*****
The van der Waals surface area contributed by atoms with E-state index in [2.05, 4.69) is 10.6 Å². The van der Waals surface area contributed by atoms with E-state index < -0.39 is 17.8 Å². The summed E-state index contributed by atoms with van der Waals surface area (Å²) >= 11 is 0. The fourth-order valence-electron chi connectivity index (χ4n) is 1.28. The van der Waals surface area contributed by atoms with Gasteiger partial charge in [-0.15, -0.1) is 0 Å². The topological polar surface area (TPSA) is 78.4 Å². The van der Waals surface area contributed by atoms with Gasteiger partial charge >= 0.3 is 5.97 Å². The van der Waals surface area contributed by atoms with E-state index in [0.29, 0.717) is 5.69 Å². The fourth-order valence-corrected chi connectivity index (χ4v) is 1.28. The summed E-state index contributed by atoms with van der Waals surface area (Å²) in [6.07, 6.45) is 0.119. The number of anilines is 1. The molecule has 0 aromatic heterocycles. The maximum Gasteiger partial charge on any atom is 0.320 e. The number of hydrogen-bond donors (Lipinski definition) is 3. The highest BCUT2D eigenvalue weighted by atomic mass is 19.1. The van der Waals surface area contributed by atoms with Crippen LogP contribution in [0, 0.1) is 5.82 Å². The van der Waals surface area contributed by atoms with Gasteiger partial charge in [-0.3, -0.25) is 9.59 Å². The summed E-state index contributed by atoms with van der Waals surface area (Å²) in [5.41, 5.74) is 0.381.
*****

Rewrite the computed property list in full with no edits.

The van der Waals surface area contributed by atoms with E-state index in [2.05, 4.69) is 10.6 Å². The van der Waals surface area contributed by atoms with E-state index < -0.39 is 17.8 Å². The summed E-state index contributed by atoms with van der Waals surface area (Å²) >= 11 is 0. The fourth-order valence-electron chi connectivity index (χ4n) is 1.28. The van der Waals surface area contributed by atoms with Gasteiger partial charge in [-0.15, -0.1) is 0 Å². The topological polar surface area (TPSA) is 78.4 Å². The van der Waals surface area contributed by atoms with Gasteiger partial charge >= 0.3 is 5.97 Å². The van der Waals surface area contributed by atoms with E-state index in [0.29, 0.717) is 5.69 Å². The fourth-order valence-corrected chi connectivity index (χ4v) is 1.28. The summed E-state index contributed by atoms with van der Waals surface area (Å²) in [6.07, 6.45) is 0.119. The number of anilines is 1. The molecule has 0 aromatic heterocycles. The maximum Gasteiger partial charge on any atom is 0.320 e. The number of hydrogen-bond donors (Lipinski definition) is 3. The highest BCUT2D eigenvalue weighted by atomic mass is 19.1. The van der Waals surface area contributed by atoms with Crippen LogP contribution in [0, 0.1) is 5.82 Å². The van der Waals surface area contributed by atoms with Gasteiger partial charge in [-0.3, -0.25) is 9.59 Å². The summed E-state index contributed by atoms with van der Waals surface area (Å²) in [5.41, 5.74) is 0.381.